Populists in Power: From Municipalities to (European) Parliament, The case of the Italian Five Star Movement

Chinese Political Science Review, Jun 2017

The article focuses on the strategic evolution of the Italian Five Star Movement (Movimento 5 Stelle—M5S). The party was born in 2009 as a local and civic experience and it represents a new example of populism characterized by unprecedented traits. In 2010 the M5S obtained its first representatives during regional elections and in 2012 it achieved its first Major in a big town (Parma, in the heart of Italy). This path from the “people” to the political institutions has been completed between 2013 and 2014 with entry into National and European Parliament. The same process caused a lot of changes in party strategies and a strong debate inside the party in regards to its organisation and structure. The local case of Parma will work as an example of “overpromising populism” accused by the central office of a compromise-collusion with the “old” power. An analysis of national and sub-national context will serve as a verification of the idea that power participation leads to “moderation” of populists. In the final section we will hazard some hypothesis about the future of the party and its possible “government role” in a more comparative perspective.

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Populists in Power: From Municipalities to (European) Parliament, The case of the Italian Five Star Movement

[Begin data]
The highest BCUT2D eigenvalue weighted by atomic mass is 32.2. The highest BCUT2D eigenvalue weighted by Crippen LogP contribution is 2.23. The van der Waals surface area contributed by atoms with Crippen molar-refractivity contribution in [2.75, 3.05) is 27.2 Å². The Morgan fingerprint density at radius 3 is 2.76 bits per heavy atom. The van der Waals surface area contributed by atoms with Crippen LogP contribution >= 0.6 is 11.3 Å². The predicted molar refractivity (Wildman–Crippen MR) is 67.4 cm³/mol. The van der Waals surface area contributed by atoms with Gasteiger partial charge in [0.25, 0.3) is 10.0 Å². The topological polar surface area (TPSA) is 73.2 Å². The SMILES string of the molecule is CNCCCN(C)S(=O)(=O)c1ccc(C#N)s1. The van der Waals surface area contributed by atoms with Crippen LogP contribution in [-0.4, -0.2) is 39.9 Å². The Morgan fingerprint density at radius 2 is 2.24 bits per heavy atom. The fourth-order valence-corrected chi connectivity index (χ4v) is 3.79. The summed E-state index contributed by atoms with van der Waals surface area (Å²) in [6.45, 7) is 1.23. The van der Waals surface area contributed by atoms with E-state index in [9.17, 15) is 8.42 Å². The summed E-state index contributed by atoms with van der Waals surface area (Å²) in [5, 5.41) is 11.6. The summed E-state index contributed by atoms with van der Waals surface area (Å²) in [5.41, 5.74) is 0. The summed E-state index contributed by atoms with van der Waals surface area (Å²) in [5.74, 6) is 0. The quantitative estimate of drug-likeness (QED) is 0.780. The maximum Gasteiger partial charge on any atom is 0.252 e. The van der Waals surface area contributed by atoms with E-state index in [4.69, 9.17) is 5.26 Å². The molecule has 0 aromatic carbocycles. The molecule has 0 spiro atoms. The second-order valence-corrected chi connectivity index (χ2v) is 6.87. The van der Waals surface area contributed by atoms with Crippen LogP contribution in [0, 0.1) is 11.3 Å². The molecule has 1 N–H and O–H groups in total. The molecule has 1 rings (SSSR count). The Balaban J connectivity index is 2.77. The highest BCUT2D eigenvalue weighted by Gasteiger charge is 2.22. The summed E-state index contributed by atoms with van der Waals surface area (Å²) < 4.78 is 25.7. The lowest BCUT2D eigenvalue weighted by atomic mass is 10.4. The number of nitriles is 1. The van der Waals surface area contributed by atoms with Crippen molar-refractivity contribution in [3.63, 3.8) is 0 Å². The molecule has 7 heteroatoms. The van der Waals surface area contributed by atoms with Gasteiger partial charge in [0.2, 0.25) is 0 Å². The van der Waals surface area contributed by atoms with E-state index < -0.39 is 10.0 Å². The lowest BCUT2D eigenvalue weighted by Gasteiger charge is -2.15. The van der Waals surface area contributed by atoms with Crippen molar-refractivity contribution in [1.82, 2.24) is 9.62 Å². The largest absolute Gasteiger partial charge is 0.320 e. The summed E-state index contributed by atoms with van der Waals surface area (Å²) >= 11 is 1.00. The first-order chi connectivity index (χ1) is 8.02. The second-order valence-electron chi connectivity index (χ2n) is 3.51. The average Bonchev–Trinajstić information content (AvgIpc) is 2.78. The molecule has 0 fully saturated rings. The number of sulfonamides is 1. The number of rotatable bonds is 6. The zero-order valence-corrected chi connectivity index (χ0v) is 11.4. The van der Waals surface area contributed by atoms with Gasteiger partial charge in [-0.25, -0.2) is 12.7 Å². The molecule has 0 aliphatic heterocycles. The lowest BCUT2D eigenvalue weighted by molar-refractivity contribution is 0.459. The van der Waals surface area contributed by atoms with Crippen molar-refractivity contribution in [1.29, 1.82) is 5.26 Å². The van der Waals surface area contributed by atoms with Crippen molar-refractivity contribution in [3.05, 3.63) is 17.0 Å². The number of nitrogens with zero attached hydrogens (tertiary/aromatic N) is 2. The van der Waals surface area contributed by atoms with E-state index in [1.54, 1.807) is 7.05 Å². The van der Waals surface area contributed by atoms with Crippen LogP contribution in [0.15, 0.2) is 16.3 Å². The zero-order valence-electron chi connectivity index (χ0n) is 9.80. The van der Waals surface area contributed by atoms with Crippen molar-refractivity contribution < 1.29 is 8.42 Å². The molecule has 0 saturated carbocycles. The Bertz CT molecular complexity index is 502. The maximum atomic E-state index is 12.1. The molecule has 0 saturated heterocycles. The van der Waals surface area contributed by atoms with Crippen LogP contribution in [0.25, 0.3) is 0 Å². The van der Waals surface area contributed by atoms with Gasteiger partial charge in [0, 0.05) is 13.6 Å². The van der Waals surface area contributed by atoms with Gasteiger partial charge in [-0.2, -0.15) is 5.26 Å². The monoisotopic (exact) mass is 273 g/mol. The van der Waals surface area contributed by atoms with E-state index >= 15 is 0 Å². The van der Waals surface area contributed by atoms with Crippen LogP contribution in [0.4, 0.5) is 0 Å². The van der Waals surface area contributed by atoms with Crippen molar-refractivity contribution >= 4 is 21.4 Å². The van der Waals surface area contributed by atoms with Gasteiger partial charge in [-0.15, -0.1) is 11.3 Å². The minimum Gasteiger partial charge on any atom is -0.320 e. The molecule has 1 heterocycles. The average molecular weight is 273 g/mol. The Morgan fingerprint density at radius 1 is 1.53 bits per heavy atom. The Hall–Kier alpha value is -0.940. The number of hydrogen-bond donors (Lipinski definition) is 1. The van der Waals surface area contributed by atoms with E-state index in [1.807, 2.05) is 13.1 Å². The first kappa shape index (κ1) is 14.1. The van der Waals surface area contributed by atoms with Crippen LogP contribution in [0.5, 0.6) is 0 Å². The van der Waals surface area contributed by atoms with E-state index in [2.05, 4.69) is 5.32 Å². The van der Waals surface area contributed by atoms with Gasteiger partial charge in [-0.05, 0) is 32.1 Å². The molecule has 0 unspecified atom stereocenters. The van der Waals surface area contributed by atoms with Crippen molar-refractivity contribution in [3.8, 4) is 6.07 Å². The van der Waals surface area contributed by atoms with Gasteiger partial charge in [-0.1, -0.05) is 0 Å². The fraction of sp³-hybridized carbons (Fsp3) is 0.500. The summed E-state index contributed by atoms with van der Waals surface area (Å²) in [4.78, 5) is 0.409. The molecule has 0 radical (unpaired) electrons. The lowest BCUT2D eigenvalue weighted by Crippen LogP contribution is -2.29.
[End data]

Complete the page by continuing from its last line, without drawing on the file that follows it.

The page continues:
Populists in Power: From Municipalities to (European) Parliament, The case of the Italian Five Star Movement Maria Elisabetta Lanzone 0 1 Mara Morini 0 1 0 Department of Political Sciences - DISPO, University of Genova , Genoa 16125 , Italy 1 Maria Elisabetta Lanzone The article focuses on the strategic evolution of the Italian Five Star Movement (Movimento 5 Stelle-M5S). The party was born in 2009 as a local and civic experience and it represents a new example of populism characterized by unprecedented traits. In 2010 the M5S obtained its first representatives during regional elections and in 2012 it achieved its first Major in a big town (Parma, in the heart of Italy). This path from the ''people'' to the political institutions has been completed between 2013 and 2014 with entry into National and European Parliament. The same process caused a lot of changes in party strategies and a strong debate inside the party in regards to its organisation and structure. The local case of Parma will work as an example of ''overpromising populism'' accused by the central office of a compromise-collusion with the ''old'' power. An analysis of national and sub-national context will serve as a verification of the idea that power participation leads to ''moderation'' of populists. In the final section we will hazard some hypothesis about the future of the party and its possible ''government role'' in a more comparative perspective. Populism; Star Movement; Power; Institutions; Italian politics 1 Introduction Populism often manifests itself as a protest answer towards current political institutions. In particular, populist phenomena (parties and movements) are classified as anti-establishment actors in the political arena (Mudde 1996, 2000) . In this context, populist organisations struggle to establish and to institutionalize themselves. According to Me´ny and Surel (2000, 2001, 2002) the reason of this failure is simple: populism often advantages itself with its overpromising purposes. So, when it arrived to take the power ‘‘or it maintains its promises and it is consequentially bound to a failure or it reviews its electoral intents in the hope that its voters will have short memories’’. In fact, populism, when it is able to undermine the old elites, in the name of a certain popular sovereignty, it is quickly obligated to legitimate the expertise and the professional ability, risking a swift failure or a compromise-collusion with the mainstream politicians. Under this framework, this article focuses on the strategic evolution of the Italian Five Star Movement (Movimento 5 Stelle—M5S). The party was born in 2009 as a local and civic political experience: it represents a new example of populism characterized by unprecedented traits (Lanzone 2014, 2015) . The M5S obtained its first representatives (seats) during regional elections in 2010 and in 2012 it achieved its first Major in a big town (Parma, Emilia-Romagna). This path from the ‘‘people’’ (the protest) to the political institutions has been completed between 2013 and 2014 with entry into National (Chamber of Deputies and Senate) and European Parliament. The same process of institutionalisation caused a lot of consequences and changes in party strategies and a strong debate inside the party in regards to its organisation (structure). In particular, are the relationships between leadership, membership and public office causing ruptures and division at national and/or at sub-national level. Considering this specific case, we propose a comparison between the original project launched by the party leader/founder (Beppe Grillo) in 2009 and the current party political agenda. After this brief introduction (first section), in the following section (the second) we will describe the main reasons for considering the M5S an example of ‘‘new populism’’ (Lanzone 2017) and we will underline the peculiarities of this case, taking into account the most important schemes in populist studies. In the third section we will proceed with the analysis of five crucial phases in party development with a description of the institutional path completed by the party from 2005 to 2017. In the fourth paragraph we will use the local case of Parma (according to an original field research) as an example (the first and the most controversial) of ‘‘overpromising populism’’ (Me´ny and Surel 2000) accused by the central office of a compromise-collusion with the ‘‘old’’ power and the elites. An analysis of national and sub-national context (fifth section) will serve as a verification of the idea that power participation leads to ‘‘moderation’’ of populists (Albertazzi and McDonnell 2015) . In the final section (the sixth) of our article we will hazard some hypothesis about the future of the M5S and its possible ‘‘government role’’ in a more general (internal and external variables) and in a comparative perspective. 2 Theoretical Background: The Rise of the Italian Five Star Movement as a Populist Party The Italian Five Star Movement represents the most important novelty in the national political landscape since 1990s (Bordignon et al. 2015) . It was founded in 2009 by the comedian Beppe Grillo and in 2013 general elections it became the largest single party in the lower house, obtaining the 25.6% of the votes. Not even Forza Italia, in the 1994, earned similar results: on that occasion, Berlusconi’s party stopped at 21% of electoral approval. Precisely in the same period a new vacuum was created by the decline of the ‘‘Berlusconian era’’: the vast majority of the existing parties were confronted with a new type of crisis and they attempted to reorganize themselves. From this breakable framework emerged a new political organization, just the M5S, marked by a strong protest purpose. Literature nowadays accepts a general definition of the M5S as an example of anti-establishment populism or a ‘‘web-populism’’ (Corbetta 2013; Tarchi 2014; Lanzone 2015) . However, there is no consensus over conceptions of the people contained in its political project. What kind of populist claim the party proposes? What is moreover the nature of the antagonistic relationship contained in the M5S populist message? According to the notorious scheme proposed by Me´ny and Surel (2001: 85), there are three conditions that historically would aid the emergence of populism: a progressive weakening of the traditional mediation apparatus (the political parties) around which the representative democracy was structured, the continuous growth of power personalization with the predominance of ‘‘personal parties’’ (Calise 2010) and the development of media’s influence. So, under these circumstances, the protest vote for the M5S appears as a new populist answer to the citizens’ needs of renewal of the political class. However, the party’s characteristics show some contradictory elements that distinguish this case from other examples of European and Italian populism. At first sight, the party does not represent a typical case of ‘‘thick’’ populism such as the French FN (Ivaldi et al. 2017) . Certainly in the M5S political project it is possible to retrace right away a strong anti-system nature. Also, the party proposes a populist message as a political strategy. More controversial appears the analysis of populism as an ideology and in particular the identification of the three conceptions of the people (political; cultural and economic). With its effective slogan ‘‘the parties are dead’’ and with the statement ‘‘It is necessary to bring back the country to the people’s will’’, Grillo’s party resolutely declares its populist purpose (in a political sense) and its distrust of traditional parties.1 In addition to this ‘‘war’’ against the parties, the M5S also emphasizes its general opposition to the traditional media, that they are responsible for and ‘abettors’ of politicians’ scandals and their corruption. So there is no distinction between party power and old media power. The opposition to the traditional media is part of a wider project of the elite’s denigration. So in the M5S’s populist claim it is possible to retrace a strong and broad appeal to the sovereign people, with an 1 See Grillo (http://www.beppegrillo.it/2011/11/i_partiti_sono_morti.html, 2 November 2011. Last seen: 31 May 2017). opposition towards the political class (political elite) in particular and traditional political institutions in general. Instead, this party maintains a slightly ambiguous position with regard to the class-people claim (social and economic populism), and in its original project the cultural (identity) claim is totally absent (Lanzone 2015) .2 So a strong predominance of its first claim of standing for the sovereign people emerges in its analysis of its conceptions of the people. This peculiarity probably detaches this example from other cases of contemporary populism: in fact, several important populist parties have included all three people conceptions in their projects (such as the Northern League that became a constant presence in the national party system and the oldest party in the national Parliament, too). This specific nature of the Five Star Movement probably represents a weakness for the party and probably an example of post-ideological populism, too (Lanzone 2017) . In fact, the global political project proposed by the Five Stars took advantage of a strong socio-political crisis, and protest voting has been one of the main reasons for them mobilizing a large section of the electorate (those ‘disappointed’ by current politics) with no clear ideological tendencies.3 All these peculiarities and these controversial aspects are able to produce a lot of consequences of the global project proposed by the M5S. It leads us to consider (in the next section) the main phases in party development to better understand changes, adaptations and future divisions have occurred inside the party organisation. 3 From Protest to Power: The M5S in Representative Institutions To better analyse the process from protest to power (institutions) completed by the M5S we will consider five phases in party development. The same process started from a local level and arrived to sub-national level (European Parliament). This path (from local to national/sub-national) produced a lot of consequences in party organisation (Lanzone 2014, 2015) . The political project proposed by the Italian comedian Beppe Grillo born in 2005 thanks to its personal blog.4 The same blog was able to collect different needs and demands of protest from ‘‘common citizens’’. It is possible to consider this first step (2005–2009) as a pre-institution phase, a sort of ‘‘movement phase’’ also characterized by the launch of the online platform Meet up that originated the local branches of the future party (Lanzone 2015: 87) . The second phase (2009–2010) is the founding phase and began in 2009 when Grillo decided to propose a national party with a logo and to present candidates for regional and local elections. A third phase (2010–2013) started in 2010 just with the regional lists in Piedmont and Emilia-Romagna. Between 2010 and 2012 the M5S 2 Today, especially after 2014 EU-elections there is a debate (media and academic) regarding the party placement towards some divisive problems such as immigrations and national sovereignty. See Lanzone (2017) . 3 There is some data about the M5S voters. See, for example: http://www.repubblica.it/politica/2017/06/ 03/news/giovani_e_operai_ecco_i_nuovi_elettori_del_m5s_e_al_sud_cresce_il_consenso-167088062/ (last seen: 31 May 2017). 4 Blog http://www.beppegrillo.it (last seen: 31 May 2017). has continued to participate in local elections: in particular in 2012 it obtained first important results with the elections of four mayors. At the end of 2013 (December) the party leader Grillo decided to participate in national elections, too. He proposed online primaries to select candidates for parliament (Chamber of Deputies and Senate). In the same occasion for the M5S the fourth phase arrived (national phase 2013–2014) with a high number of representatives in national parliament (109 in the Chamber and 54 in Senate). In 2014 the party decided to run also for European elections and it obtained 17 seats. So in the same period for the party started a new phase (the fifth) with a lot of changes and challenges at national and sub-national level. The same phase (2014–2017) can be interpreted as an adaption phase: in fact, the party is now able to be part of institutions at different levels. Table 1 shows the role of the M5S in representative institutions. In particular, it underlines the presence of the party in regional institutions between 2010 and 2016. First representatives arrived in 2010 in two Italian regions (Piedmont and Emilia) where the new party obtained two seats per region. An important aspect is the current distribution of regional councillors: actually the M5S is part of 18 Regional Source own elaboration. Thanks to Dario Quattromani (University of Roma 3) for some data Councils. Only in Calabria and Sardinia there are no representatives from the Five Stars lists. In the second case (Sardinia) the party never presented candidates in regional elections. Table 2 underlines the party local rootedness and it focuses the attention on municipal councillors, again in the period between 2010 and 2016. Nowadays the M5S is part of local institutions in all Italian Regions. The most important public office remains in Piedmont and Emilia-Romagna, followed by Lombardy and Tuscany. In the South of Italy the electoral success of the party arrived a little later. However, today the M5S is able to complete its process of entry in representative institutions. The same process is really finalized between 2013 and 2014 when the party arrived at national and sub-national levels (Italian and European Parliament). This fast enough path from protest movement to representative political force produced a lot of changes in party organisation. In particular, in some cases (we will analyse in following sections) representatives are able to create internal divisions and to reduce the initial populist purposes. Another important consequence we will Source own elaboration, thanks to Dario Quattromani (University of Roma 3) for some data related to 2015–2016 consider in next sections is the controversial relationship between different levels. Today the party maintains a lot of organisational problems caused by the internal relations between the three faces (party on the ground/party in public office and party in central office). Additionally, the party in central office nowadays consists of different levels (local/regional/national/sub-national) with heterogeneous traits and less internal structure. These aspects will be discussed in the next sections and in the conclusions to evaluate the future of the party inside the Italian political system and the European landscape, too. 4 M5S in Local Office: The Case of Parma The Five Star Movement, characterized by the Web 2.0, had to face the mobilization in local communities to also compete in administrative elections in 2008 and 2009. This meant to move from an online to an offline political participation and activism. Thanks to the people’s interaction in his blog some lists of candidates named ‘‘friends of Beppe Grillo’’ were created with candidates in 75 municipalities, achieving its highest electoral rank of 9.5% in Bologna local Council. Beppe Grillo’s strategy was to perform monologues in theatres, sport centres, city squares, putting much emphasis and rhetoric on the level of the Italian political and economic scandals that allowed him to become the best representative of the general mistrust, apathy, anger and anti-establishment feelings spread throughout the country (Bordignon and Ceccarini 2013: 427–429) . There is no doubt that the process of personalization of politics and the ‘‘new media’’ strongly influenced the rise of personal parties in the Italian electoral campaigns of the 2000s. In such a context Grillo’s party was built on the dual pillars of mistrust of traditional politics and honesty of its members and, most importantly, in the crisis of political legitimacy of traditional parties M5S was able to cover the void. The local elections held in 20125 represented the turning point in the political and electoral success of the M5S due to the need to field local candidates, and gather voters’ preferences. It was one of the main challenges to face for a new party in 154 municipalities with over 15,000 inhabitants, called to the polls for majors and councillors, especially concentrated in the centre-north of Italy. What it is important to underline is that the local elections demonstrated the M5S transformed itself from a movement of protest to a political force aiming to govern local communities. The first turnout of these elections placed more than 150 representatives sitting on local councils and, for the first time, the M5S was able to 5 An important change in the local electoral law occurred in 2012 in the municipalities with over 5000 inhabitants, where voters have the possibility to use a ‘‘gender preference’’ (one for a male candidate and the second for a female on) to establish gender balances. Most interesting was the introduction of the so called ‘double gender preference’ allowing the voter to express two preferences (rather than one as foreseen by the previous legislation) provided that the preferences concern candidates of different sex; if not, the second preference is annulled. get four mayors elected.6 Among them, Federico Pizzarotti became unexpectedly mayor of the biggest city involved in this electoral cycle with more than 177,000 inhabitants. But who is this ‘‘boy of the M5S’’ able to win this electoral competition against traditional parties? In 2012 Pizzarotti was 39-years-old, married and worked in a bank as Project Manager of the area of Information Technology. He was also consultant for financing institutes and in his spare time he played free-climbing and judo. Pizzarotti has always stressed the idea that a mayor is a Project Manager, the front man, able to coordinate a team to solve citizens’ needs and problems (Pizzarotti 2016: 48–49) . In 2008 he became a member of the ‘‘Parma Meet Up’’, the local branch of the M5S, where he started to be an activist and, afterwards, was a candidate in the 2010 elections in the regional Emilia-Romagna council. In his biography (Pizzarotti 2016: 23) he wrote that he wanted to bring direct democracy in Parma, i.e., an empirical experiment that was, at first, strongly supported by Beppe Grillo who went to Parma during the local electoral campaign, to have a political speech in a square where many people participated. The core of Grillo’s political communication was on environmental issues concerning the creation of an incinerator located in the famous ‘‘Food of Valley’’ and, consequently, Grillo attacked the local ‘‘caste’’ (centre left and right) that took this decision against the will and people’s health. The other political forces, especially the local branch of the Democratic Party (Partito Democratico—PD), underestimated the importance of this issue and did not expect that an ‘‘unknown boy’’ with no particular local party penetration and organizational structure could achieve such an important electoral affirmation. Moreover, the PD held in local primaries to select the candidate in January 29th and the winner was Vincenzo Bernazzoli who was in charge as the President of the Parma District (Provincia), supported by the left wing within the party. The centre right was not cohesive and political scandals made by the previous administration, led by the mayor, Pietro Vignali, negatively affected the electorate (Morini and Fiorini 2013: 158) . As far as the political scandals in Parma in 2011 the so called ‘‘Green Money’’ investigation led to the arrest of 11 people close to the Mayor, Pietro Vignali, and members of the Environmental Department of the municipality and the Head of municipal police for corruption and extortion. As Table 3 clearly shows this electoral competition was highly fragmented with 10 lists and only 4 of them reaching more than 10% of votes. But what it is surprising looking at the data is the change of percentage of votes between the first and second round where Pizzarotti (M5S) passed from a 19–60%. Parma is the first big city where the Five Star Movement presented its list. The same political force 6 The local electoral law established that neither sex could represent more than two-thirds of a party’s list of candidates for a municipal council election while in municipalities with up to fifteen thousand inhabitants, the maximum quota for either sex was set at three quarters. As a matter of fact this mechanism allowed a given minimum number of female candidates, but unlike quota systems based on reservation of seats, did not ensure that a minimum number of females would be elected. has presented itself as a valid alternative, campaigning on a platform of transparency, change and popular participation in decision-making.7 Moreover, Pizzarotti stressed that Parma was the starting place for something new: bicycles replaces chauffeured cars, cutting salary of the Mayor and trimmed 7 Nevertheless the most crucial issue was to stop the construction of the local incinerator. They also promised to reduce the city budget debit raising taxes. Second round the salary of the employees; council meetings can also be viewed online; they use Facebook and Twitter (Incerti and Pizzarotti 2012) . The third list led by Elvio Ubaldi, who was major in the 1998 and 2002, did not compete in the second round as the centre left expected. So, most of the centre right voters and Ubaldi’s supporters turned their preferences towards Pizzarotti to avoid centre left win.8 At local level, especially in Parma, the M5S was the main competitor of the PD while the centre right was fragmented and unable to create a cohesive electoral coalition. Pizzarotti recognized that he would not probably have won in Parma without the political scandals of the previous administrations, but he also said that they were able to take advantage of it and attract citizens’ mistrust towards the local authorities and traditional parties. He also underlined the fact that for his electoral campaign spent only 6000€ thanks to volunteers’ donation in comparison with the more expensive one by Bernazzoli’s candidate. In his autobiographic book he describes his political adventure as a ‘‘normal revolution’’ taking place in a political national landscape ‘‘after Berlusconi’s government’’ and with a centre left coalition in search of a united reformist platform. In this political scenario (2010–2012) the M5S arose as an anti-political movement stressing the idea of direct democracy implemented through the Grillo’s blog. Some months after the Pizzarotti’s electoral success, the M5S competed for the national vote challenging traditional parties and becoming a potential threat. As a matter of fact, the last 20 years of the history of Italian politics faced the emergence of personal parties, the degree of abstention increased, especially at local level, and a new record in the electoral volatility took place in the parliamentary 2013 election where the new Beppe Grillo’s party,9 called Five Star Movement,10 got 25.6% of votes (109 deputies and 54 senators). So, Italy has become a laboratory for a new strain of European populism, in which a next-generation political party, born and bred on the Internet, is less interested in ideology or the standard models of left versus right in using the web as a platform and weapon of anti-establishment anger. 5 Institutionalization and the Future of the M5S In such institutional background—national and local—the role of voting preferences among political parties is still important to analyze the level of rootedness of M5S, especially in times of new political movements and personal party that emerged. In Italy there is strong evidence that preference voting allowed candidates to compete 8 Electoral movements underlined an high level of change in voting behaviour (see Istituto Cattaneo of Bologna). 9 Mr. Casaleggio said that his company’s software, platform and tools had played a key role in Five Star’s changing of Italy. The other parties, he added, were ‘‘light years behind’’ while ‘‘we are at the crest of the wave’’. 10 For the emergence, the kind of organization and political representation of M5S, see Lanzone (2015) , Corbetta and Gualmini (2013) and Biorcio & Natale (2013). with their party mates to be elected and high usages of preference voting were present mainly in local elections.11 The degree of local penetration of the party, the popularity and electability of individual candidates can be a good indicator to better understand the electoral and political performance of the M5S and its institutionalization in the Italian party system.12 Recent studies on this topic show low preference using by the M5S voters in the eight chief-towns local elections in 2016 even if ‘‘the competition among councillor candidates appears quite significant in different geographical areas. This aspect represents an important indication in party rootedness with a growing number of candidates able to obtain personal votes’’ (Lanzone et al. 2016) . Generally, the candidates’ profile are able to get more preferences than others is an activist coming from the Meet Up,13 well known in the local community due to his/her professional job or as a volunteer in social associations. He/She is young (35/ 45-years-old) with a higher education and at his/her first attempt to be elected. In this respect, Pizzarotti confirms this kind of profile who is able to take advantage of being an outsider from traditional politics and parties and representative of the ‘‘New’’ politics. His administrative activity was positively recognized by the Association of Italian Mayors and also by the previous Italian Prime Minister, Matteo Renzi, and the governor of Emilia-Romagna, Stefano Bonaccini, in different political situation.14 But as soon as it has been willing to institutionalize its structure all the contradiction emerged between party on the ground and in public office. Since Pizzarotti became Mayor of Parma he started being critic against Grillo and Casaleggio. Conflict emerged immediately after winning the election in 2012 because he was not able to stop the opening of the incinerator that in Pizzarotti’s opinion it was not their decisions and consequently now it must be monitored for emissions closely. The question of internal democracy has become evident in Autumn 2012 with the complain made by Giovanni Favia, a leading M5S politician in Emilia-Romagna on the absence of debate and the role played by Grillo and Casaleggio.15 In 2016 Pizzarotti also received a legal notice for the investigation about some nominees at the Regio Theatre in Parma. Pizzarotti received an automatic Casaleggio 11 Typically, only about 30% of Italian voters used any of their available preference votes. The Southern average is 50% and the Northern one is between 10 and 20% (Pasquino 1972) . In the last European elections only 15% of preference voting has been expressed by Italian electorate. See www.cise.luiss.it (last seen: 31st May 2017). 12 See Panebianco (1982) . 13 Meet up i.e., visitor to the blog were invited by Grillo to use his platform to organize themselves independently in local activist groups. That represents local level of participation and activism with a significant degree of civic and political involvement dealing with local issues. It combines an offline presence with an online one, in public squares thanks the use of Meet up. It is a permanent organization with a high degree of professionalization and a web marketing company embedded within its central committee. 14 See http://parma.repubblica.it/cronaca/2017/02/06/news/m5s_renzi_solidarieta_al_povero_sindaco_ pizzarotti_-157711496/ (last seen: 31 May 2017). 15 In order to evaluate the role of Casaleggio see: Casaleggio (2012) . correspondence after it was revealed that Pizzarotti was under investigation for mishandling the appointment of the head of the city’s opera house that it was later proved groundless. Nevertheless, the movement suspended him because he did not inform Grillo. Pizzarotti went out of the M5S in October 2016 and prepared his strategy to compete for his second mandate in Parma municipality. He created the civic list labelled ‘‘Effetto Parma’’ (Parma Effect), followed by some other Grillo’s opponents in Genova, Verona, Livorno and so on. M5S was apparently worried about his movement affected by traditional party problems. Also other historical members of the M5S stressed their disappointment because the movement changed in something different, becoming another thing such as a movement acting like a more traditional party. ‘‘Elected members in the MoVimento’s lists have to respect certain rules designed to ensure they act in compliance with the view of politics as a form of civil service and not as a career; a limited number of mandates; the self-reduction of salaries; the rejection of electoral reimbursements and of any kind of public funding; the obligation to submit themselves periodically to the judgment of the electors through votes on the web; and maximum transparency in dealings with citizens (Bordignon and Ceccarini 2013: 434–435) . Since the anti-establishment FiveStar Movement was in office it has been in danger of splitting and creating chaos within the ranks for those who criticised leader Beppe Grillo. At national level, calls for a separate parliamentary group, threats of resignations and expulsion took place through the vote on Grillo’s blog in 2015. In that vote among M5S supporters, almost 30,000 voters supporting the expulsion because they were ‘‘no longer in sync with the movement’’ while just over 13,400 were opposed. Despite Grillo’s call for their resignation, the dissidents initially refused to quit the movement, arguing that the M5S should be able to tolerate internal debate because ‘‘We are the movement of direct democracy and we cannot even say that something could have been done better’’. Several other M5S lawmakers took similar stands, defending their right to critique the movement when they wish—even if they do not agree with what these particular dissidents said. The M5S, which selects its candidates and policies via online polls of supporters, ejected some parliamentarians and elected in local councils either for expressing dissent or for breaking a ban on appearing on television chat shows. At the moment the M5s is indeed in trouble in many of the cities where administrative elections will be held in June 2017. Grillo is trying to silence through his blog dissident voices without forgetting the many divisions surfacing at local level. As it happens in Grillo’s hometown of Genoa where the leader for the first time intervened to disown the online vote that had crowned the local candidate for mayor (favoured by the base unlike Grillo’s closest allies in Liguria) and called for all members in Italy, not only in Genoa, to ratify the choice of the second candidate, considered as closer to the leadership’s line. Nevertheless the M5S is gaining new electoral ground due to the mistakes of other parties, a government in trouble, and, especially, because voters are sensitive to the message of the movement: the fight against the privileges of lobbies and the powerful (politicians and journalists being the target), the income of citizenship promised to the poor, criticism against the Euro and the EU made of bureaucracy and technocrats. If it takes into considerations their political communication the M5S uses a simplification of languages and proposals in comparison with traditional parties with their complex world (Bordignon and Ceccarini 2013) . Moreover, the political space of the post-ideology stance, which allows to mix right and left ideas and values, strengthens the winning formula. Another important issue is the electoral law for the next national elections, which should be held in 2018. The parliamentary debate is still working with different proposal, but nobody is close to get the 40% which, based on the current electoral law, would grant the majority premium. Being an anti-establishment movement that challenged and determined protest to the Italian party system as a whole and the successful decision to run alone and reject alliances has been its most important electoral support. But its path towards conquering the country’s government makes the M5s renounce its dogmatic approach and seek support and alliances with all the anti-Renzi forces, which has already indicated to be available for discussions. 6 Conclusions and Implications In this article we analyzed the organizational path completed by the Italian Five Star Movement in last 10 years. The new political force born in 2005 as a web experience, in 2009 it became a political party with initial local intents and strong protest intents. In 2013 it decided to participate for the first time in general (national/parliamentary) election and in 2014 it completed its process inside the representative institutions obtaining seats in European Parliament. It is possible to consider the same party an example of ‘‘new populism’’ (Lanzone 2017) with some unprecedented characteristics. It proposes a strong people call against ‘‘old’’ parties and political elites in general, taking advantage of protest wave. However, the M5S is now part of all representative institutions (local/ regional/national and sub-national): it is precisely this quick process of institutionalization to cause a lot of consequences on its internal structure. In particular, the party has some problems between different levels. To better analyze changes and adaptions inside the party founded by the comedian Beppe Grillo, in the previous sections we considered a specific case of ‘‘overpromising populism’’ (Me´ny and Surel 2000, 2001) , that of Parma. In 2012 just in Parma the M5S obtained its first mayor in a chief town. This event produced a lot of consequences. Especially, it was able to change relationships between party leadership (central office), new public office and local branches of the party. In Parma the M5S tested its first experience with representative institutions and ‘‘power’’. In our analysis we underlined problems between the mayor Federico Pizzarotti and the leader Beppe Grillo. The same problems caused divisions inside the party and started factionalism. The aspect is now part of all party faces and levels. In particular, divisions are very strong in new town such as Rome and Turin, where the M5S obtained mayors in 2016. The process of adaptions inside the M5S remains now in progress and so it is possible to better consider the effects in the future. At this stage it is possible to underline two main aspects: the first is strictly related to the relationship between different levels (especially between party leader and the heterogeneous and large public office). The second aspect is again linked with the internal structure, but it is related to the Web 2.0 and its role. At the beginning, Internet was an instrument of participation/mobilization across the time it has become a strong organizational means that is able to influence internal structure of the party. By the Web 2.0 the M5S remarks its populist role and the role of the leader, too. In the future it is possible to consider this aspect a crucial indicator in party cohesion and organization (Lanzone 2017) . Mara Morini is Assistant Professor at the University of Genova (DISPO) where she teaches Political Science, Comparative Politics and Eastern Politics. Her fields of research are primaries, party organization, democratization in Eastern Europe, and Russian Politics. 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Maria Elisabetta Lanzone, Mara Morini. Populists in Power: From Municipalities to (European) Parliament, The case of the Italian Five Star Movement, Chinese Political Science Review, 2017, 395-409, DOI: 10.1007/s41111-017-0065-z